And what a year it has been! What we as a world have had to struggle against, endure, and change has been unprecedented in my lifetime. It’s been a year of loss, separation, anxiety, and grief. From Covid to politics to work and family, we’ve ridden waves of emotions that were completely unexpected. We’ve also done amazing things from community support to addressing injustice, helping our neighbors and reimagining a better world. Let’s take a look at some defining and popular posts from the year and see how they hold up.
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We kick off the year with Web Hosts are Partnering to Expand Markets, well this was on the button! Ecommerce was the big focus throughout from payment processing to email marketing.
This was a wasted year for Joomla, in What for Joomla? I implored the community to take a hard look at itself and “reboot.” On the plus side there has been a very welcome change in leadership that removed obstacles to governance and well being but Covid absolutely did not help, and getting out from the mess of the previous administration slowed to a crawl. Overall I commend the new leadership but Joomla 4 is still vaporware for all intents and purposes.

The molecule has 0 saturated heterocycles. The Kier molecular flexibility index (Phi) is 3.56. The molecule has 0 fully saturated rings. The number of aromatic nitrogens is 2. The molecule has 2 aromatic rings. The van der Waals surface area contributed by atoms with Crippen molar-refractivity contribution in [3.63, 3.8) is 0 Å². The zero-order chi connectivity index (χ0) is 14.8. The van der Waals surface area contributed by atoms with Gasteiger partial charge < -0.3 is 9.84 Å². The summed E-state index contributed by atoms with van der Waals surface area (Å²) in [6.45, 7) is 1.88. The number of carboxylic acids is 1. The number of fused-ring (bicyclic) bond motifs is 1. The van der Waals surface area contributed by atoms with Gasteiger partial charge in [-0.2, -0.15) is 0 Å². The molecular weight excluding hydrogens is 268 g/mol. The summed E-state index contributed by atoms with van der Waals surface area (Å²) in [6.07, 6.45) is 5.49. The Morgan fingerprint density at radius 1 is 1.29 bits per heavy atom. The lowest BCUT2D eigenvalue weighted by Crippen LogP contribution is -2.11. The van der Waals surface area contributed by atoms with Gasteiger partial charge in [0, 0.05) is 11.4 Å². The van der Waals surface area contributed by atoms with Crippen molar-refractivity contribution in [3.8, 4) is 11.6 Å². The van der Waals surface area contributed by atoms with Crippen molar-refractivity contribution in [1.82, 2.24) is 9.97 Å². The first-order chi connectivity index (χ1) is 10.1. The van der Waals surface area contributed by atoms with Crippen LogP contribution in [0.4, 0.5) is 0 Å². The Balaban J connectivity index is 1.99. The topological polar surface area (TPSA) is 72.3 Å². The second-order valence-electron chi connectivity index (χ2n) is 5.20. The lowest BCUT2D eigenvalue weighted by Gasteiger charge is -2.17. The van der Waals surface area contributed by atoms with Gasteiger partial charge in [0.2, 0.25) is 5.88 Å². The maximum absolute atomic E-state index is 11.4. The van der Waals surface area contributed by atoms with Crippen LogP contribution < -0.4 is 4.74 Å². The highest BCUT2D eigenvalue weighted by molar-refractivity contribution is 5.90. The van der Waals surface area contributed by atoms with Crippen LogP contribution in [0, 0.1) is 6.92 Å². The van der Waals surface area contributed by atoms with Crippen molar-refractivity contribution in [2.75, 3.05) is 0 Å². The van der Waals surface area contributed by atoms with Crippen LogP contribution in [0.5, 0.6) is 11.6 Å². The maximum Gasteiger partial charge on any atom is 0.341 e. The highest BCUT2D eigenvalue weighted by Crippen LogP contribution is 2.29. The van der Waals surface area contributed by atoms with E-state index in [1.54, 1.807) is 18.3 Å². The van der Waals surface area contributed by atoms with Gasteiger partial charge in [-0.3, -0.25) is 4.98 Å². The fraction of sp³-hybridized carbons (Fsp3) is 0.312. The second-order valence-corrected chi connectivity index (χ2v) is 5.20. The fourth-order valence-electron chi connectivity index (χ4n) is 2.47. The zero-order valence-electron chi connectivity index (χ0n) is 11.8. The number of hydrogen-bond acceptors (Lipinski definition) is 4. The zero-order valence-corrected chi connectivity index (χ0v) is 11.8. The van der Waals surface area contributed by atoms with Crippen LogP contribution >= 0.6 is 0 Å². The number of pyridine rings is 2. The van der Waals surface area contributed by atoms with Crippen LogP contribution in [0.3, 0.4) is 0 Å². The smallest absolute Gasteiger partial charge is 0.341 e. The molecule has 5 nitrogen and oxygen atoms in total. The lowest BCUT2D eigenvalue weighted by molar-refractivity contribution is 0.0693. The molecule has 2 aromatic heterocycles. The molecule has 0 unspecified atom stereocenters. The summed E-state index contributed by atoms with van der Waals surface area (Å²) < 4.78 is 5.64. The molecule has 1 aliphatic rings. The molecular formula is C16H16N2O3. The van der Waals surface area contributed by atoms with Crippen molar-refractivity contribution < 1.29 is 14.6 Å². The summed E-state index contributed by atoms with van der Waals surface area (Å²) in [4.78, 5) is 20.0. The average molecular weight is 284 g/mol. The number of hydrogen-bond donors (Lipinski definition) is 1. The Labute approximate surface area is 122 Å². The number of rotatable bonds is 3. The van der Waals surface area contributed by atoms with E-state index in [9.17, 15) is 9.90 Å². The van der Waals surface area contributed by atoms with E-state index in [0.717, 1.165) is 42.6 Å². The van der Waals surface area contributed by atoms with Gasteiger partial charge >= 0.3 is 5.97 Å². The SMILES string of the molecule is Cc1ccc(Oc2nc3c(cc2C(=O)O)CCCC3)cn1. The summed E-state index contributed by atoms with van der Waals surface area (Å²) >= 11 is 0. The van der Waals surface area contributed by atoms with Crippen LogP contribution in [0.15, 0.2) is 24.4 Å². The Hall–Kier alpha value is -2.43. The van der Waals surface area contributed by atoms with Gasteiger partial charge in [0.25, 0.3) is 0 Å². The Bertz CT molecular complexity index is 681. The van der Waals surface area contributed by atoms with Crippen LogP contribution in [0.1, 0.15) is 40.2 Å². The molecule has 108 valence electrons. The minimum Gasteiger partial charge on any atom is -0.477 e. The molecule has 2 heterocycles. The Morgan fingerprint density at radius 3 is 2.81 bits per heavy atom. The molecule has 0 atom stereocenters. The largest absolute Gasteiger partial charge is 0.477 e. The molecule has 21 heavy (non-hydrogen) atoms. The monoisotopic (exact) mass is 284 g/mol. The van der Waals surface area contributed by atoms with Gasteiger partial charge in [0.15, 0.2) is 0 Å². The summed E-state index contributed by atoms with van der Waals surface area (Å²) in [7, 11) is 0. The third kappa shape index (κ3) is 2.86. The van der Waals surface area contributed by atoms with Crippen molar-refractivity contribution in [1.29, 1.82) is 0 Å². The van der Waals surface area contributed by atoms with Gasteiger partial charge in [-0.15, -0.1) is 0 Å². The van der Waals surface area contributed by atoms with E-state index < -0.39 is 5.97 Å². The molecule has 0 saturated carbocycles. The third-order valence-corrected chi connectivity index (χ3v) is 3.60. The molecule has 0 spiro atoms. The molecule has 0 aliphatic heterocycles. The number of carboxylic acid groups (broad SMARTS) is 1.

I generally don’t get political but tech and politics intersected during the Iowa primaries in a way that deserved attention, Coding in the Shadow. That’s also not to say that tech and politics haven’t had twitter tantrums during the general election but all of those rants have to date been shown to be false.
The first BetweenSessions for WordCamp Phoenix was published in February, and I never thought the last BetweenSessions for the year would be written in March. BetweenSessions at WordCamp Miami 2020 was the last in-person event of any kind I attended in 2020. At the time people were already being informed of curtailed or cancelled travel in the short term. Well that changed quickly.
Very depressing news hit the Chicago tech community as well as the global hosting communities when respected, honored, and just all around good human Karl Zimmerman suddenly passed away at the age of 36. He continues to be remembered by friends and colleagues and I am truly glad to have known Karl and the legacies he has created.